import { render, cleanup, waitFor, act, screen } from "@testing-library/react";
import "@testing-library/jest-dom";
import { singularJoke, emptySingularStory } from "../fixtures/Joke";
import { getARandomJoke } from "../services/jokeApi";
import { mocked } from "ts-jest/utils";

afterEach(() => {


const mockedAxios = mocked(getARandomJoke);

test("Renders home correctly", async () => {
  await act(async () => {
    const { getByTestId } = render(<Home />);

test("Renders a joke correctly", async () => {
  mockedAxios.mockImplementationOnce(() => Promise.resolve(singularJoke));

  await act(async () => {
    const { getByText } = render(<Home />);
    await waitFor(() => [
          "Chuck Norris invented the internet so people could talk about how great Chuck Norris is."

test("Renders empty a joke correctly", async () => {
  mockedAxios.mockImplementationOnce(() => Promise.resolve(emptySingularStory));

  await act(async () => {
    render(<Home />);
    await waitFor(() => [expect(screen.getByTestId("jokeText")).toHaveTextContent("")]);

Before we start writing our test cases, we should first think about which functionalities we want to test.

Quick Note:

We need to give data-testid to elements we want to test to query and locate them in the DOM. If you scroll up, you will see that we’ve given jokeContainer to Home components div and jokeText to Text component renders our Chuck Norris Joke.

Let’s go through line by line:

afterEach => After each test case this function cleans the DOM and reset all mocks, so in the next test we don’t have to deal with older versions of DOM or mocks.

jest.mock('../services/jokeApi'); => In order to mock our Axios requests, we import it this way.

mocked(getARandomJoke) => With the help of ts-jest, we mock our Axios function to call it inside test cases.

test() => Test method receives name and callback function

act() => If your code contains useState(),useEffect() or any other code that updates your components use act().

const { getByTestId } = render(<Home />) => We tell to our Home component that we want to query it by testid.

expect(getByTestId('jokeContainer')).toBeInTheDocument(); => This is actually self explanatory, we tell that we expect Element with jokeContainer id to be in the document.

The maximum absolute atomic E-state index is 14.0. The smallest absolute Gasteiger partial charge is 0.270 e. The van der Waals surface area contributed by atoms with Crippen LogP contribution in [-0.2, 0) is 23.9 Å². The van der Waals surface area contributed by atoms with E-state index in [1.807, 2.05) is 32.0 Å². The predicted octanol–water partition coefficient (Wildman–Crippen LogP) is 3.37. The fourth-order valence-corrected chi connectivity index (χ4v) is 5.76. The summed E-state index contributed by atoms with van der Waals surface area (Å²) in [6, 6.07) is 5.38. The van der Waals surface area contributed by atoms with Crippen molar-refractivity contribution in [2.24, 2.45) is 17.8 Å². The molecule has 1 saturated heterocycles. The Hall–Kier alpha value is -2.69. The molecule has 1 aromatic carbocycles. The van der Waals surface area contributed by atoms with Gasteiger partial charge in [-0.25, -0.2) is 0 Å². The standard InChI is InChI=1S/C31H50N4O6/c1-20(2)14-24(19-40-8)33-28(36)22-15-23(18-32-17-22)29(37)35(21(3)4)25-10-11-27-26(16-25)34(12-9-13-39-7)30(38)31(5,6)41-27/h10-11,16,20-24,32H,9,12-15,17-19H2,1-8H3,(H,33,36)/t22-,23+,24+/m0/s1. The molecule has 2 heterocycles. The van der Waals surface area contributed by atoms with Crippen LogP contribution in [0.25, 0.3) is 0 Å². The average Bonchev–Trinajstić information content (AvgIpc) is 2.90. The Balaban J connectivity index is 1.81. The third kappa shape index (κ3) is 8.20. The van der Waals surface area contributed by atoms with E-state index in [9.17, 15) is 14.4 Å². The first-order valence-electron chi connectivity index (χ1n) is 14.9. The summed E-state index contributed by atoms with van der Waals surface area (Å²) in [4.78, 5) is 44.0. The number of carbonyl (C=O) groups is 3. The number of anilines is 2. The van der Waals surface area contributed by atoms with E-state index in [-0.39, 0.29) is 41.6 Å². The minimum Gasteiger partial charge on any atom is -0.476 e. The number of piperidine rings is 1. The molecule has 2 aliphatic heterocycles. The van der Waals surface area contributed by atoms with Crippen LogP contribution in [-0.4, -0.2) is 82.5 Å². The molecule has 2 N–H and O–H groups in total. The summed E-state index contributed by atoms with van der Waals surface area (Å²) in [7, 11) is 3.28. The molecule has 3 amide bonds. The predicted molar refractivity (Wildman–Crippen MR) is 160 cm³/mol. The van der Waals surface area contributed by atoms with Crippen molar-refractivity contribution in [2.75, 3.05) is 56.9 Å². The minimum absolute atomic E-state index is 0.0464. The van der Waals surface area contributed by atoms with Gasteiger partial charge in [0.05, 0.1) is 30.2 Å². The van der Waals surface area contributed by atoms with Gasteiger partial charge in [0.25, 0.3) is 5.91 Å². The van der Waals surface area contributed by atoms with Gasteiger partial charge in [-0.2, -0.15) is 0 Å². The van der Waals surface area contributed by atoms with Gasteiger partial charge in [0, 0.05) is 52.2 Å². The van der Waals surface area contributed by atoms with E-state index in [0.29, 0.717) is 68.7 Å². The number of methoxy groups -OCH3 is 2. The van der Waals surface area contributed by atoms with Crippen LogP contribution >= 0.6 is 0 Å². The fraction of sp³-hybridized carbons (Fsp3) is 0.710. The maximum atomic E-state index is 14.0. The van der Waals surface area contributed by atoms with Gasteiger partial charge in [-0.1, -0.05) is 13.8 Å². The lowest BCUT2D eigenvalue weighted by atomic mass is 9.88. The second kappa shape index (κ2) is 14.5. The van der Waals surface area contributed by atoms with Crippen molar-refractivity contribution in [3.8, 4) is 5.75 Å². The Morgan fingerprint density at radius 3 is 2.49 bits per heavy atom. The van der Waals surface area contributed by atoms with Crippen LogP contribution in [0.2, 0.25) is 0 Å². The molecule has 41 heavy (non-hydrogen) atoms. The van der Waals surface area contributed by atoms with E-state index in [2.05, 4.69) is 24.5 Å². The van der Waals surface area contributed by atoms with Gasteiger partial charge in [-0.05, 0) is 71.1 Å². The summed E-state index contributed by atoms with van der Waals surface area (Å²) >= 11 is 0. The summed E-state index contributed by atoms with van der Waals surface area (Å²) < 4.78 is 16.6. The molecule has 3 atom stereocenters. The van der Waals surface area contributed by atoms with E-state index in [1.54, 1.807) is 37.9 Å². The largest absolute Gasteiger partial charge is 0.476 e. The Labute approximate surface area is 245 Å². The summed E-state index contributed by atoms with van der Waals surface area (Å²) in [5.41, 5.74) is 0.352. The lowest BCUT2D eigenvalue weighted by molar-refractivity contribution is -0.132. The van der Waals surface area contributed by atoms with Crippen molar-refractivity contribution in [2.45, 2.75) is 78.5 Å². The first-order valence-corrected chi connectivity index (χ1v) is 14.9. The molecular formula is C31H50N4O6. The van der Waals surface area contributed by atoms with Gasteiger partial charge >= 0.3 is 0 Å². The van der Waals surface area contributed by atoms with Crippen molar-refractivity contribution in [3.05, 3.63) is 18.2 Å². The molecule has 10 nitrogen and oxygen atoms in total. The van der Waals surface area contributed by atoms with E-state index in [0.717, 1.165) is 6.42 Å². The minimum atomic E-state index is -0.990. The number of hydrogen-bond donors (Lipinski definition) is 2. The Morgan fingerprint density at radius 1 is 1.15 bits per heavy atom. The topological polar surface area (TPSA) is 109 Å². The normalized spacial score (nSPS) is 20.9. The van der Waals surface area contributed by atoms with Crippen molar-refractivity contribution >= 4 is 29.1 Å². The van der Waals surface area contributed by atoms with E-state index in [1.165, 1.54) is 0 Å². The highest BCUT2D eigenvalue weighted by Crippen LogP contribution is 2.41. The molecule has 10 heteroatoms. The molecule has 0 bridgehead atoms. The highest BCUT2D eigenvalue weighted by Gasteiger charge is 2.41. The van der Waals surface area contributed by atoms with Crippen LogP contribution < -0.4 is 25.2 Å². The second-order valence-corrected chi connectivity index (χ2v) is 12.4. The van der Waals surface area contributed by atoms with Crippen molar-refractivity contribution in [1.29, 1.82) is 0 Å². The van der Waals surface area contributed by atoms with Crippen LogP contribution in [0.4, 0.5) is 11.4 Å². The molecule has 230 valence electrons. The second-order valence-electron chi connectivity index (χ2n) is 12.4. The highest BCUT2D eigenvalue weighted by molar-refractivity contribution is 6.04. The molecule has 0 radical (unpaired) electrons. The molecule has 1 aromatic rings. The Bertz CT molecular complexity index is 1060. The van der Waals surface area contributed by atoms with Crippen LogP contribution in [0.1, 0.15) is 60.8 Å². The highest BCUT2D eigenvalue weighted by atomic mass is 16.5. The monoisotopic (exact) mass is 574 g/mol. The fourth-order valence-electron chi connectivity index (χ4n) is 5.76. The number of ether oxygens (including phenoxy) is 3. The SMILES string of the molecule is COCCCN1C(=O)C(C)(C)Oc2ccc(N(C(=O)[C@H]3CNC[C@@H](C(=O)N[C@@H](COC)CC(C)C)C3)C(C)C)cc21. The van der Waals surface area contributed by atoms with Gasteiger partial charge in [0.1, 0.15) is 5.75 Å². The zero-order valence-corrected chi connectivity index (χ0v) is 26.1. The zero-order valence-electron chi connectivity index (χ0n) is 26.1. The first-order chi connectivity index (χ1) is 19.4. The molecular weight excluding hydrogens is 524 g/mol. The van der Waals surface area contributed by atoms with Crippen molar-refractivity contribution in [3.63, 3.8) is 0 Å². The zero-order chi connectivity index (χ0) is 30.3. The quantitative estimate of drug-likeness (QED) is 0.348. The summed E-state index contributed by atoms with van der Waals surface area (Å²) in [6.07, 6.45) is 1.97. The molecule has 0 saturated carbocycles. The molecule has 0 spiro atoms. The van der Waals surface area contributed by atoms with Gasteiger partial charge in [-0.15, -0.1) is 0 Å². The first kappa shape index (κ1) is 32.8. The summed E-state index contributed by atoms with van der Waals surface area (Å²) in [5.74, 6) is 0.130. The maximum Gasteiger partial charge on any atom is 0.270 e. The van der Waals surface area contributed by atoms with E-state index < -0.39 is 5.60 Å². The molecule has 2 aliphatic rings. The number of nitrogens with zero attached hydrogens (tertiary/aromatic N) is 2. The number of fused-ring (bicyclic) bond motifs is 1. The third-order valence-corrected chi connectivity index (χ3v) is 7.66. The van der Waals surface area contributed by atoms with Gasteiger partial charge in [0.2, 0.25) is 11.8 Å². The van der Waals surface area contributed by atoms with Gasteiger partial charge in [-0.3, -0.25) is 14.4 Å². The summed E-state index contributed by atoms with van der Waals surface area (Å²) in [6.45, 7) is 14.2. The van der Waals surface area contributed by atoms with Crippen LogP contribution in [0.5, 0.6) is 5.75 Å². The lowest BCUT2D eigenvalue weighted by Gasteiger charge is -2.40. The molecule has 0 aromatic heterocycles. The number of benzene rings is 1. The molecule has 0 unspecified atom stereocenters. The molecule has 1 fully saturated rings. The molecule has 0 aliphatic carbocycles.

If we type yarn test now, you will see that PASS src/__tests__/home.spec.tsx.

Let’s move on to the second case.

mockedAxios.mockImplementationOnce(() => Promise.resolve(singularJoke)); => We call method called mockImplementationOnce() to mock a request, and tell it to return a single joke.

const { getByText } = render(<Home />); => Like getByTestId we can also query by text using getByText.

waitFor() => If we are having async requests inside our component we should use waitFor() to await a promise.

toBeTruthy() => Since, our singularJoke contains joke exactly like this Chuck Norris invented the internet so people could talk about how great Chuck Norris is., and we know this is truthy and we want to ensure a value is true in a boolean context.

Let’s move to our the third case.

mockedAxios.mockImplementationOnce(() => Promise.resolve(emptySingularStory)); => We want to test empty joke case.

Only difference between our second and third test case is toHaveTextContent. Since, we want to check given element has a text content or not, and since we don’t have any text inside jokeText toHaveTextContent will fulfill our test case.

Testing Axios requests in isolation

import { singularJoke, emptySingularStory } from "../fixtures/Joke";
import { getARandomJoke } from "../services/jokeApi";
import axios from "axios";

const mockedAxios = axios as jest.Mocked<typeof axios>;

describe("Chuck Norris Api", () => {
  beforeEach(() => {

  describe("getStory functionality", () => {
    it("requests and gets a joke from the chuckNorris Api", async () => {
      mockedAxios.get.mockImplementation(() => Promise.resolve({ data: singularJoke }));

      const entity = await getARandomJoke();

    it("does not retrieve a joke from the Api", async () => {
      mockedAxios.get.mockImplementation(() => Promise.resolve({ data: emptySingularStory }));

      const entity = await getARandomJoke();

As can be seen, we have two test cases. Our first test case is to call the API and make sure it returns a joke. Second test case is also similar, but make sure API does not return a joke.

Final Thoughts

Tests matters, because it makes our code future proof to incoming changes, refactorings. So, write tests for things that might break in the future. Don’t write tests for everything.